New research involving more than 2,000 people residing in two different Israeli towns—one that has been exposed to repeated missile attacks and one that has not—indicates that consistently heightened stress levels may be a causal factor for chronic pain.
The two towns, Sderot and the more peaceful Ofakim, possess similar demographic and socioeconomic characteristics, according to a report published on www.pubmed gov. Residents of both towns were interviewed regarding pain, somatic symptoms, mood, trauma-exposure, and general health status.
The study results show significantly higher levels of trauma-related symptoms and somatic symptoms noted in Sderot compared with Ofakim, the pubmed report noted. Among the results:
• Chronic widespread pain was more common in Sderot than Ofakim
• Women were more likely than men to experience chronic widespread pain in Sderot vs. Ofakim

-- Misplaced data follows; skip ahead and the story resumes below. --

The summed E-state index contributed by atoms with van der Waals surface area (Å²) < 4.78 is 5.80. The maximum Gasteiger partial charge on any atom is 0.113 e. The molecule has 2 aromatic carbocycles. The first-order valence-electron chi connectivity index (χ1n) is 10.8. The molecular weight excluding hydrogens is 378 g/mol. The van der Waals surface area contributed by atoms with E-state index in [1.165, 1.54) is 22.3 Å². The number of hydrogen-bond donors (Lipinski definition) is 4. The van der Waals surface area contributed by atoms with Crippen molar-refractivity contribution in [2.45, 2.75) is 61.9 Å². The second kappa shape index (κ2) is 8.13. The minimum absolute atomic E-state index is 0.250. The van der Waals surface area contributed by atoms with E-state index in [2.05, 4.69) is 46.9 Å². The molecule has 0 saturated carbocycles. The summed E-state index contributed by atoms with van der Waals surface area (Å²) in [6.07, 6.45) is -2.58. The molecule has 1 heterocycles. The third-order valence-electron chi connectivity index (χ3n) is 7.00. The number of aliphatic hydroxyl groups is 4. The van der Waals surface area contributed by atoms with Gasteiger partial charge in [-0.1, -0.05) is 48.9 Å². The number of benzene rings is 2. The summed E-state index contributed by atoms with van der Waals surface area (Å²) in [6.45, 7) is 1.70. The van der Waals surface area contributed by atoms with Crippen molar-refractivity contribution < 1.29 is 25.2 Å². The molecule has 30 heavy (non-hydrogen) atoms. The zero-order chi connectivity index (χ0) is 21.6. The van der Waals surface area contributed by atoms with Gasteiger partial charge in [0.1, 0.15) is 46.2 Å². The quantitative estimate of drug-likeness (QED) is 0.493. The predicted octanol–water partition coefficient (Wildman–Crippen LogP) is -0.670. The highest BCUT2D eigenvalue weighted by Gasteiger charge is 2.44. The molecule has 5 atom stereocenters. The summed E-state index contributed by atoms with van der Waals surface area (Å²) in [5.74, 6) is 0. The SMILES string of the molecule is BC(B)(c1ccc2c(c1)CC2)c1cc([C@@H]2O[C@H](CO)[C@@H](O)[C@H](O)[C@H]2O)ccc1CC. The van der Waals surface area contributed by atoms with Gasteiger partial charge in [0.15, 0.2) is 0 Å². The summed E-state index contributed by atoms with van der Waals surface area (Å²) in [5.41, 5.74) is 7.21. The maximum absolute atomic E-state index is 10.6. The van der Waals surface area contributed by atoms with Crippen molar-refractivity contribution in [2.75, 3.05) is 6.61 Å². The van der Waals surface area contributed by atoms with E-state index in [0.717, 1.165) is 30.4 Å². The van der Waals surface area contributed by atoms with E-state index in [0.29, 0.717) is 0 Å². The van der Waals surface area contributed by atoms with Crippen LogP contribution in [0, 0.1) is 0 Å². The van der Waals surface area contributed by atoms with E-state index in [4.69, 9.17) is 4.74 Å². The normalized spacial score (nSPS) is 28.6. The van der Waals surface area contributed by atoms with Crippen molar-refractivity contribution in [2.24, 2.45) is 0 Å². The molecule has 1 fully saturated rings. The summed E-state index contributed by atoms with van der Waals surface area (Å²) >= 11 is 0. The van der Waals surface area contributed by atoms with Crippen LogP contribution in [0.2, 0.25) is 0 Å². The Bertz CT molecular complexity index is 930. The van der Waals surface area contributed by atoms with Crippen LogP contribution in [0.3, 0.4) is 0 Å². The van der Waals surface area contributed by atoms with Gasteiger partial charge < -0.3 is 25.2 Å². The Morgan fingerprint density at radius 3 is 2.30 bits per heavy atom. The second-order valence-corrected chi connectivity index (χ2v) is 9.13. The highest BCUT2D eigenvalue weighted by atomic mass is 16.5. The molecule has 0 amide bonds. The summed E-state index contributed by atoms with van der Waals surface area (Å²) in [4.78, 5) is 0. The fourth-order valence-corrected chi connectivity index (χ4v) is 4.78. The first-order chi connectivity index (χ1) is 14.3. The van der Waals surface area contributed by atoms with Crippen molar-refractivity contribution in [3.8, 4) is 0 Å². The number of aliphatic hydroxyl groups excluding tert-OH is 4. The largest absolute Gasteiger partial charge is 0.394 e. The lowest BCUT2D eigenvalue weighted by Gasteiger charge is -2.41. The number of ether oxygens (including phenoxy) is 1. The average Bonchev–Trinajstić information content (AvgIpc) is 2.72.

• Among males, chronic regional pain was more common in Sderot than in Ofakim
• Pain severity in Sderot was significantly higher than in Ofakim
“Similar to previous studies that have suggested that chronic stress is associated with chronic pain, this study demonstrates significantly increased rates of somatic complaints, including pain, fatigue and IBS-like symptoms, among individuals in Sderot compared with Ofakim, as well as significantly higher rates of trauma-related symptoms,” the researchers noted. “Thus, a fibromyalgia-like symptoms cluster was more likely to be found in Sderot compared with Ofakim.”
The study was conducted by researchers from Tel Aviv Sourasky Medical Center, Institute of Rheumatology and Tel Aviv University, Tel-Aviv, Israel. “A tale of two cities—the effect of low intensity conflict on prevalence and characteristics of musculoskeletal pain and somatic symptoms associated with chronic stress” was published in a November issue of the journal Clinical and Experimental Rheumatology.
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